6. It is he that buildeth his stories in the heaven, and hath founded his troop in the earth; he that calleth for the waters of the sea, and poureth them out upon the face of the earth: The LORD is his name.
6. AEdificans in coelis ascensiones suas, et coagmentationem suam super terram fundans (qui fundat,) qui vocat aquas maris et effundit eas super faciem terrae, Jehova nomen ejus.
The Prophet describes now in general terms the power of God, that he might the more impress his hearers, and that they might not heedlessly reject what he had previously threatened respecting their approaching ruin; for he had said, Lo, God will smite the land, and it shall tremble.' This was special. Now as men received with deaf ears those threatening, and thought that God in a manner trifled with them, the Prophet added, by way of confirmation, a striking description of the power of God; as though he said, |Ye do hear what God denounces: now, as he has clothed me with his own authority, and commanded me to terrify you by setting before you your punishment, know ye that you have to do with God himself, whose majesty ought to make you all, and all that you are, to tremble: for what sort of Being is this God, whose word is regarded by you with contempt? God is he who builds for himself chambers in the heavens, who founds his jointings (some render it bundles) in the earth, who calls the waters of the sea, and pours them on the face of the earth|; in a word, He is Jehovah, whose being is in himself alone: and ye exist only through his powers and whenever he pleases, he can with-draw his Spirits and then vanish must this whole world, of which ye are but the smallest particles. Since then He alone is God, and there is in you but a momentary strength, and since this great power of God, the evidences of which he affords you through the whole order of nature, is so conspicuous to you, how is it that ye are so heedless?| We now perceive why the Prophet exalts in so striking a manner the power of God.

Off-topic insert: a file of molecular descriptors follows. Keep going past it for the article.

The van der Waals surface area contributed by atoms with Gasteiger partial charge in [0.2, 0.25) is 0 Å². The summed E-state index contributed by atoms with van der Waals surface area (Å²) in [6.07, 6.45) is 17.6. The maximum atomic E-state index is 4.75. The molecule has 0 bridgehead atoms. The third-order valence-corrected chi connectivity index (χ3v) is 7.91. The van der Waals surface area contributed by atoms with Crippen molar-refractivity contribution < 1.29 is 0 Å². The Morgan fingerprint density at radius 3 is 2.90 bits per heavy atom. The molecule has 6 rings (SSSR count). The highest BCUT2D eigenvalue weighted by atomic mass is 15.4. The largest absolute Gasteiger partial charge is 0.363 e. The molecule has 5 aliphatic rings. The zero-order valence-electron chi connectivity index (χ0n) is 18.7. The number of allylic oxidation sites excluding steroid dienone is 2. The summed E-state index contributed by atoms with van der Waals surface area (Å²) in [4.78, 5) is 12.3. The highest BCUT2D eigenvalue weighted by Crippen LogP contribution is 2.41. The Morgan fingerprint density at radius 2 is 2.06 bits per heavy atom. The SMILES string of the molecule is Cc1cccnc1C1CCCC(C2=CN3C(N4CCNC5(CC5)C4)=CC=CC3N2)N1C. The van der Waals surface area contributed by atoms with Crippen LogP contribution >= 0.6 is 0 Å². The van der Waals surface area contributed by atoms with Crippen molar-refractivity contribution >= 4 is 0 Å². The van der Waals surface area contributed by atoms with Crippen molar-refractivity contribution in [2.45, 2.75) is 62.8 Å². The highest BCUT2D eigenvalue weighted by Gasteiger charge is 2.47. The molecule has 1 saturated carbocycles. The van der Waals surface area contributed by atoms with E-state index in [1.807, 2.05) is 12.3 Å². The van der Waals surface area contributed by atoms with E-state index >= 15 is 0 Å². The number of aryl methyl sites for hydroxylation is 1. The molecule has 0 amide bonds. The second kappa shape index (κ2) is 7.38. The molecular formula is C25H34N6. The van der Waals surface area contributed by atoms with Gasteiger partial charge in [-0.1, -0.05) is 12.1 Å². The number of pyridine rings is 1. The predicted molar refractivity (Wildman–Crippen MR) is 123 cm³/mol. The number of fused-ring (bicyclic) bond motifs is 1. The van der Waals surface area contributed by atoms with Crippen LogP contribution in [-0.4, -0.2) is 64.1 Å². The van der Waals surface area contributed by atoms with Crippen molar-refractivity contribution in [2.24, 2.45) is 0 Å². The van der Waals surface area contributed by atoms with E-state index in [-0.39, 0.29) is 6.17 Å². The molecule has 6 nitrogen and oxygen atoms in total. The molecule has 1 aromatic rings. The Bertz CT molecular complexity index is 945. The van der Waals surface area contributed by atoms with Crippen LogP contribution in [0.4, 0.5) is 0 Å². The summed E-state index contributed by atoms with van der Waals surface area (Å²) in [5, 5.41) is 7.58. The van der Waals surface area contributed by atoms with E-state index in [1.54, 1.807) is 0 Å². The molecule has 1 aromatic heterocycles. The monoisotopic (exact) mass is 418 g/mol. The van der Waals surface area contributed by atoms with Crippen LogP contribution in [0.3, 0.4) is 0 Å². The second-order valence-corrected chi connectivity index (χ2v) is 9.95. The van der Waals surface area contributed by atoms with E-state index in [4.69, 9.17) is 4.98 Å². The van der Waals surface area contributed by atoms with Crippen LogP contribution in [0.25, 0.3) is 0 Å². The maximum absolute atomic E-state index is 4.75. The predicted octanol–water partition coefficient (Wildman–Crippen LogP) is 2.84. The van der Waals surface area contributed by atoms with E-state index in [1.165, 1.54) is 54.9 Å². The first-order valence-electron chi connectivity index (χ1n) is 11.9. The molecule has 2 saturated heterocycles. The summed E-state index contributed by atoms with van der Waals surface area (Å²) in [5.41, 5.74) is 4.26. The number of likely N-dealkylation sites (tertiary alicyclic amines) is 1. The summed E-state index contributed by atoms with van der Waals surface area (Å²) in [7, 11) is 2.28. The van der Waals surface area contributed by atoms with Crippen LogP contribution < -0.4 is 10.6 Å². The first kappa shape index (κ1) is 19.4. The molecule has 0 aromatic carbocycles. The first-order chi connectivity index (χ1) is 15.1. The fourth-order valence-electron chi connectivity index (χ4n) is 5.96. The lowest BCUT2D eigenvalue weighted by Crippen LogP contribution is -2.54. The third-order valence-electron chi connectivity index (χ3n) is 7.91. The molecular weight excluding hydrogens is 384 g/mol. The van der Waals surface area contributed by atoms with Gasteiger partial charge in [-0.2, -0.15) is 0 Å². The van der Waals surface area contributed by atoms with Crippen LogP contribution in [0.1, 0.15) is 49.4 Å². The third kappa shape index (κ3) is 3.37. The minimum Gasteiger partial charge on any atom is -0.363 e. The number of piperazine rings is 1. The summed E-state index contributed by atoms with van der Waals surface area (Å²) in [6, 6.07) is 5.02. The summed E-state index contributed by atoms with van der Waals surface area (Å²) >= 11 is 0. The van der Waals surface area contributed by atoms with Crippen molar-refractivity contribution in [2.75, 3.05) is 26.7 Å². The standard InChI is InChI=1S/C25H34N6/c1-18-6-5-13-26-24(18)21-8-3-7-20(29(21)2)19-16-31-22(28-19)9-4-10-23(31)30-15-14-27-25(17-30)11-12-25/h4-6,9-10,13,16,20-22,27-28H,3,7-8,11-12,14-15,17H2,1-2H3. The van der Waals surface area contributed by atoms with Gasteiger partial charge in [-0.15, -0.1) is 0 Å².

First, in saying that God builds for himself his ascendings (ascensiones) in the heavens, he alludes no doubt, to the very structure of the heavens; for the element of air, we know, rises upwards, on account of its being light; and then the element of fire comes nearer to what heaven is; then follow the spheres as then the whole world above the earth is much more favorable to motion, this is the reason why the Prophet says that God has his ascents in the heavens. God indeed stands in no need of the heavens or of the air as an habitation, for he is contained in no place, being one who cannot be contained: but it is said, for the sake of men, that God is above all heavens: he is then located in his own elevated throne. But he says that he founds for himself his jointing on the earth, for this part of the world is more solid, the element of earth being grosser and denser, and therefore more firm. So also the waters, though lighter than the earth, approach it nearest. God then builds in the heavens. It is a mechanism which is in itself wonderful: when one raises to heaven his eyes, and then looks on the earth, is he not constrained to stand amazed? The Prophet then exhibits here before our eyes the inconceivable power of God, that we may be impressed by his words, and know with whom we have to do, when he denounces punishment.
He further says, Who calls the waters of the sea, and pours them on the face of the earth This change is in itself astonishing; God in a short time covers the whole heaven: there is a clear brightness, in a moment clouds supervene, which darken the whole heaven, and thick waters are suspended over our heads. Who could say that the whole sky could be so suddenly changed? God by his own command and bidding does all this alone. He calls then the waters of the sea, and pours them down Though rains, we know, are formed in great measure by vapors from the earth, yet we also know that these vapors arise from the sea, and that the sea chiefly supplies the dense abundance of moisture. The Prophet then, by taking a part for the whole, includes here all the vapors, by which rain is formed. He calls them the waters of the sea; God by his own power alone creates the rain, by raising vapors from the waters; and then he causes them to descend on the whole face of the earth. Since then the Lord works so wonderfully through the whole order of nature, what do we think will take place, when he puts forth the infinite power of his hand to destroy men, having resolved to execute the extreme judgment which he has decreed?